The German parliament has approved a government plan to provide cash-strapped banks with a safety net for the second time since the collapse of Lehman Brothers. But the banks say they won't need it.
The Lower House of the German Parliament, the Bundestag, has approved a law which will reactivate a state rescue fund for struggling banks. The SoFFin fund is to provide up to 400 billion euros ($527 billion) in guarantees for cash-strapped banks and up to 80 million euros specifically for recapitalization needs.
Following a string of stress tests in the sector, the European Banking Authority (EBA) had estimated that six major German banks needed to drum up an additional 13.1 billion euros to meet higher stock capital requirement.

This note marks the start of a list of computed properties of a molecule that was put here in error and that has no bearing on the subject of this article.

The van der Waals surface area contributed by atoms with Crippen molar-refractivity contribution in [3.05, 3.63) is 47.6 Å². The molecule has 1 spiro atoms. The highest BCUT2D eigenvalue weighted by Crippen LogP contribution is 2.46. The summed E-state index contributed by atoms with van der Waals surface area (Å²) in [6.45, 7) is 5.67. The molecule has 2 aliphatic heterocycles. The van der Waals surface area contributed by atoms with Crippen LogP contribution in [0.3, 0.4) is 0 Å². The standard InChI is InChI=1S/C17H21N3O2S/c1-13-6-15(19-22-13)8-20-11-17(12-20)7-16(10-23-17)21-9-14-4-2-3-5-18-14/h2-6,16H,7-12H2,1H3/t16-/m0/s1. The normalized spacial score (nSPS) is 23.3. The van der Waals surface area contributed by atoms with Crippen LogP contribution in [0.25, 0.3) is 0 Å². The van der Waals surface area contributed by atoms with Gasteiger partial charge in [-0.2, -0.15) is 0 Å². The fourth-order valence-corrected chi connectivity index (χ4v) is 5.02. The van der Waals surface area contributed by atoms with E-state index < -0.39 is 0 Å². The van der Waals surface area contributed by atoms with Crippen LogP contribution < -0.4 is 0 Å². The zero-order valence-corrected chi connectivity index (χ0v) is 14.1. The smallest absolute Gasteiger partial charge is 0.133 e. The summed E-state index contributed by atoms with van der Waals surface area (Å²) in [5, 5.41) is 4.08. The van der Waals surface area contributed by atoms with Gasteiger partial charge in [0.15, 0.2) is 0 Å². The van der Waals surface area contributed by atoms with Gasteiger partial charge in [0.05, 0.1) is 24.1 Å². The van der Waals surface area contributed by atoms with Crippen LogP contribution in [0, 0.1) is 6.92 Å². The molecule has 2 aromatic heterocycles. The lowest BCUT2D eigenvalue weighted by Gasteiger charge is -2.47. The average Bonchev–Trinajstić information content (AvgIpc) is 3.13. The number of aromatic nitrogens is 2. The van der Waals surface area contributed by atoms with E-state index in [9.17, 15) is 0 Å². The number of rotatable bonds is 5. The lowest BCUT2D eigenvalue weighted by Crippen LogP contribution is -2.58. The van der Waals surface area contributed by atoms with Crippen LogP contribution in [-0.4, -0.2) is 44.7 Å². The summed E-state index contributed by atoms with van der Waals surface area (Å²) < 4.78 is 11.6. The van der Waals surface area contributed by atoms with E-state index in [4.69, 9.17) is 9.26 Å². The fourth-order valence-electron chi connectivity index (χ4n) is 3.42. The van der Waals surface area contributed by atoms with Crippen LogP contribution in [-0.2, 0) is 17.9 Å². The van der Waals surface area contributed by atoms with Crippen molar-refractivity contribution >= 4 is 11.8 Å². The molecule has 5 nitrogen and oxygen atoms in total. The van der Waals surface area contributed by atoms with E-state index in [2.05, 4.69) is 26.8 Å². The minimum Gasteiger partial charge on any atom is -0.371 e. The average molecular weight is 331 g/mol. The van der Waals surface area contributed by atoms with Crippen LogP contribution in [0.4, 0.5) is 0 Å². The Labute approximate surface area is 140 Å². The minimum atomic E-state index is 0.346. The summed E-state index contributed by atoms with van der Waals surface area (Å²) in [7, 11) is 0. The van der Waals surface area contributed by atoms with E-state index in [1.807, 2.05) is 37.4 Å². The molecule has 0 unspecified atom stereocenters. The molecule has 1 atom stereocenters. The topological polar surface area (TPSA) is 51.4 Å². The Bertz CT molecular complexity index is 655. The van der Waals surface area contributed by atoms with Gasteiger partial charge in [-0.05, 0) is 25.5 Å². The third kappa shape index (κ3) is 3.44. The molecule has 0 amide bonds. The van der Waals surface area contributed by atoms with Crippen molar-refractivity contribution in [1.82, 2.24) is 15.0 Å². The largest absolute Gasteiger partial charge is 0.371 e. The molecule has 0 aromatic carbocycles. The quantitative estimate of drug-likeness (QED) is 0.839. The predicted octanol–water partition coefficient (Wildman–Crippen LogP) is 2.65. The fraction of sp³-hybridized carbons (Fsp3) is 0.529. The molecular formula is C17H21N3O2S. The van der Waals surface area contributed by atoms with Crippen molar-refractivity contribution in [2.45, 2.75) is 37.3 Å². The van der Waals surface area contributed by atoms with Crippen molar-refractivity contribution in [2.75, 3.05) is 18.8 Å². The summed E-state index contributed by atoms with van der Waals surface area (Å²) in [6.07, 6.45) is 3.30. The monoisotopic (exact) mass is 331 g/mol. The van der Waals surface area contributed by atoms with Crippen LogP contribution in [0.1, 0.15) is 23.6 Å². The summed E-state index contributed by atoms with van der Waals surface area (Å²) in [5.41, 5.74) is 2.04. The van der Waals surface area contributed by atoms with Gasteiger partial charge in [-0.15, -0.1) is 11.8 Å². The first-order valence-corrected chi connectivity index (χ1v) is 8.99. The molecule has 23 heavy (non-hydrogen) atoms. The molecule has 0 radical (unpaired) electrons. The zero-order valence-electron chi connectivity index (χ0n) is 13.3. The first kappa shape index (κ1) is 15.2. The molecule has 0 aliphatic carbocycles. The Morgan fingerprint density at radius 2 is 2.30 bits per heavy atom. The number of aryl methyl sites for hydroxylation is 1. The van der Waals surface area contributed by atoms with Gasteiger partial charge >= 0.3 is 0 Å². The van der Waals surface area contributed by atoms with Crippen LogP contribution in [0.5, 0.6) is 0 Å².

"We're looking at a tool to be used by banks in an emergency so as to prevent the current debt crisis from spreading to the real economy," said German Christian Democrat financial affairs spokesman Norbert Barthle after a session of the budget committee on Wednesday.
Quelling public apprehensions
During the debate on Thursday, Finance Minister Wolfgang Schäuble assuaged the fears of many Germans that the fund might again cost the taxpayer dearly.
"It seems that banks will manage on their own", Schäuble told parliament. He described the fund as "preventive medicine" and added that the new law might well never be used at all.
SoFFin was first set up in 2008 following the collapse of Lehman Brothers, but ceased operation at the end of 2010. The reactivated rescue fund will only be available until the end of this year as European banks have to build up core capital of 9 percent by the end of June.
Germany's two biggest banks - Deutsche Bank and Commerzbank - have the largest gap to close. But both have lately won back some confidence among investors after revealing concrete plans to meet future capitalization requirements without resorting to state aid.
Author: Hardy Graupner (AFP, dpa)
Editor: Michael Lawton